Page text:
Be sun safe with dermatological sun care
As warmer weather approaches and you get ready for spring and summer adventures, don't forget to include to wear sunscreen before you go out! Often, people think that sunscreen is unnecessary on a cloudy day, or that applying sunscreen doesn't help unless you're exposed to the sun for an extended period of time, but that's simply not the case.
Fortunately these are myths, and there's more good news: your Flexible Spending Account (FSA) covers Broad Spectrum, SPF15+ sunscreens, so you can protect your skin. At FSAstore.com, we even recently launched our new Dermatological Sun Care category with top brands such as La Roche-Posay, Vichy and MDSolarSciences.
These are dermatologist-recommended sun care products that are also water resistant and suitable for every day wear. MDSolarSciences sunscreens are mineral broad spectrum sunscreens. Want to take a further look at Dermatological Sun Care? Browse the category and get ready for warmer temperatures with your FSA!
Let's explore three questions about sun care and matching dermatological sun care options:
1) "I don't need to apply sunscreen if an area of my body isn't directly exposed to sunlight, right?" This is actually wrong. According to WebMD, "The average T-shirt offers an SPF of about 7. Darker fabrics and tighter weaves provide more protection, but it is much safer to apply sunscreen to your entire body before you get dressed. Or better yet, wear clothing made of UV protective fabrics."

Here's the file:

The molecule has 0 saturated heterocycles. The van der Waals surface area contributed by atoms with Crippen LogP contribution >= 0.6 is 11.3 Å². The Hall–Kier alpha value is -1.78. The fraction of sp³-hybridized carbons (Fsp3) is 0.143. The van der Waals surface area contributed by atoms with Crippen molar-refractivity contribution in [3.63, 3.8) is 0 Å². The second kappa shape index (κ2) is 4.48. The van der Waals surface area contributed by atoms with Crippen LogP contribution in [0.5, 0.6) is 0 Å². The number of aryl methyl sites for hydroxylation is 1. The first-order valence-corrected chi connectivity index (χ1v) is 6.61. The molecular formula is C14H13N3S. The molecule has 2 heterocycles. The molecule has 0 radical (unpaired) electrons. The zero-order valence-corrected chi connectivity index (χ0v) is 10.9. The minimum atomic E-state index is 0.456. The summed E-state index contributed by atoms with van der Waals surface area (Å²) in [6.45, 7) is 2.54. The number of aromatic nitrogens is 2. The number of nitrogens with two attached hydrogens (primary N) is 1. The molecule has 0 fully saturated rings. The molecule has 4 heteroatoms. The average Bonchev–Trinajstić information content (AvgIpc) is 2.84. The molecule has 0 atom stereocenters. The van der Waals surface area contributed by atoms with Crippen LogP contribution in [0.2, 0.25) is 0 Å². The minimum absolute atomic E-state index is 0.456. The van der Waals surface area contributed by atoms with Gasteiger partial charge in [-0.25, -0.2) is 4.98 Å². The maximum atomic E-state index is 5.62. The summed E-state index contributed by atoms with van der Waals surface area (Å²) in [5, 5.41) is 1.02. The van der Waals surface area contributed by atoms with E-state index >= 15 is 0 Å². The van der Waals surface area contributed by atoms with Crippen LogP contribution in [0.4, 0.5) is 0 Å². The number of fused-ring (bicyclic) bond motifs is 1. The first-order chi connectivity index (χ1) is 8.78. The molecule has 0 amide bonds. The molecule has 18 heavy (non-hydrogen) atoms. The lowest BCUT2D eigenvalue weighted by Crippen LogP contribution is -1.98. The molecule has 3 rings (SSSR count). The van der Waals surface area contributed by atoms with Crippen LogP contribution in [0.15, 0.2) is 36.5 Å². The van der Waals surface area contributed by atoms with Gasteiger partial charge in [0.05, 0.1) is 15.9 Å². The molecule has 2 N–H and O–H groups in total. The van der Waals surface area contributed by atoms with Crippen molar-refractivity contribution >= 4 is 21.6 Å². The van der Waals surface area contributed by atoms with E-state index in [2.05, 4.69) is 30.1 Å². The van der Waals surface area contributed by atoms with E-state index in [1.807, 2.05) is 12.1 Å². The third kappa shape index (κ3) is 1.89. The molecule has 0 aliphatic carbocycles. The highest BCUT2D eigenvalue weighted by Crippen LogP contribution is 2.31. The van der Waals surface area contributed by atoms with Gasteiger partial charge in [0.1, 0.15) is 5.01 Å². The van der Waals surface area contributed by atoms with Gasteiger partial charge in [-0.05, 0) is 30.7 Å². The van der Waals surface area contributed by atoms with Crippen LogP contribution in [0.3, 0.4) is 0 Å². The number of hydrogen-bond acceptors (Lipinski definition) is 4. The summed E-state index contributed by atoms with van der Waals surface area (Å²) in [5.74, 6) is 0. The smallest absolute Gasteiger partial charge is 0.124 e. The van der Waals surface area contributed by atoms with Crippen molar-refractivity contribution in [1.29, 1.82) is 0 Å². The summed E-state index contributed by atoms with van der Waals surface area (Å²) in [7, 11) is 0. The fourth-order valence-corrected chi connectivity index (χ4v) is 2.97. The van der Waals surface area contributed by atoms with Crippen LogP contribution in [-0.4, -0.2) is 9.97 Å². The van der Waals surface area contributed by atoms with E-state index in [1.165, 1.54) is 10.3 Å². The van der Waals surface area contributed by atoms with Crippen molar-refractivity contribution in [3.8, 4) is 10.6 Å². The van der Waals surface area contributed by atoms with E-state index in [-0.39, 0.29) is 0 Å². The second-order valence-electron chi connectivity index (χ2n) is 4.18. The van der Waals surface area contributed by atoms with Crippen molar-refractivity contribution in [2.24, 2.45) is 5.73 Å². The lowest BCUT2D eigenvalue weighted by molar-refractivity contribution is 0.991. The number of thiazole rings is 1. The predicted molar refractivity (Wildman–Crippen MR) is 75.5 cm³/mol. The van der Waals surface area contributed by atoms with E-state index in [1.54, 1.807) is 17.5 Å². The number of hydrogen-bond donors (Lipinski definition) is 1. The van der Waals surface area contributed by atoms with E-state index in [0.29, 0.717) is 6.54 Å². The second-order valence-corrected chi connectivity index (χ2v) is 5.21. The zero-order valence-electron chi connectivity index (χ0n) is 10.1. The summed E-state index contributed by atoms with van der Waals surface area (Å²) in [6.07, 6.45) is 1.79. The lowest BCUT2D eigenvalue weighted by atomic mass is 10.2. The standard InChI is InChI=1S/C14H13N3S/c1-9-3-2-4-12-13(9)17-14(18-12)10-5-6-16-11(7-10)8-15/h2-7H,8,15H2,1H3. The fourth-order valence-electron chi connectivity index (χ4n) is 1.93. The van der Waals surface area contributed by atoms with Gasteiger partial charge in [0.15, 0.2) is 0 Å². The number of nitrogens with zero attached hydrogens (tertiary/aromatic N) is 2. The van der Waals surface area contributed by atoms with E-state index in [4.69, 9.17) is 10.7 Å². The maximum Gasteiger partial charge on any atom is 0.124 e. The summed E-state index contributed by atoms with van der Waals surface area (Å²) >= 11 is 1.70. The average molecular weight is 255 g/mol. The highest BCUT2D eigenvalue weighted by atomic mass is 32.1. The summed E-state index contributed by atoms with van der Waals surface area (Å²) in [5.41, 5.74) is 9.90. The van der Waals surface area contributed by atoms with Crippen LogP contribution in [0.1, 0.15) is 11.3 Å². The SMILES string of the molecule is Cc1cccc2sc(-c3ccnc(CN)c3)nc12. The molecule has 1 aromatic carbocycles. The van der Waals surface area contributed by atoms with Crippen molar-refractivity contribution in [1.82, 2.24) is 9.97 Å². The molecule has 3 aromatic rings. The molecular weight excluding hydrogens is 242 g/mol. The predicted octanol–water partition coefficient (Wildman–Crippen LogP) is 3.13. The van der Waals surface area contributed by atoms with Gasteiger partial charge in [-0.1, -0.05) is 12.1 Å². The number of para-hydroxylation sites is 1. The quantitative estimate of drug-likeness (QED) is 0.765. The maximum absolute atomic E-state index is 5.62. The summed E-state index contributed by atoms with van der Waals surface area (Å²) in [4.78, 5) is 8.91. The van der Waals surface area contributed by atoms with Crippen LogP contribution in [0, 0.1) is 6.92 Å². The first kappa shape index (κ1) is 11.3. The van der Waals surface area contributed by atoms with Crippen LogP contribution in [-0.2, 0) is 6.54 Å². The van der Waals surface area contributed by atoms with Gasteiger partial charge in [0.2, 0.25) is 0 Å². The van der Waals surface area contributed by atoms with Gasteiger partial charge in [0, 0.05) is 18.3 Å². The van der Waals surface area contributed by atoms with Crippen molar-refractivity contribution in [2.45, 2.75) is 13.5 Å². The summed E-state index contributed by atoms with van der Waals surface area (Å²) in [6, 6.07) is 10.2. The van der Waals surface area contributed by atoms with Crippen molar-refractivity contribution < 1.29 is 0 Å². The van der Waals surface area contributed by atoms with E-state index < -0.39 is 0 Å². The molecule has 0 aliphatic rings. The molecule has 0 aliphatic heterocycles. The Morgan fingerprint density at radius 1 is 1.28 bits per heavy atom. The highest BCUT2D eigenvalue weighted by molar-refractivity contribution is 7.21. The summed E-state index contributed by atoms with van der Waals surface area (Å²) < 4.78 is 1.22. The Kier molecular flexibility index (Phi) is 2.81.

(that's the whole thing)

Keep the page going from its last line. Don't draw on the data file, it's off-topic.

2) "I need the highest SPF to protect my skin, I think?" According to WebMD, this is myth, as a sun protection factor of 100 should be twice as protective as SPF 50. But it's only a few percentage points more effective. An SPF of 15 screens 93% of the sun's rays and an SPF of 30 screens 97%."
In addition, WebMD mentioned that you should re-apply sunscreen a few times, if you're exposed to direct sunlight a few hours at a time, and apply it your face no matter what the weather is like that day. If you're going swimming or get sweaty, you should re-apply sunscreen, as well.
3) I found a bottle from last year. I can still use that, right?
Wrong! Though sunscreens may not expire every year, you should be applying it enough so that you don't need to use last year's sunscreen supply.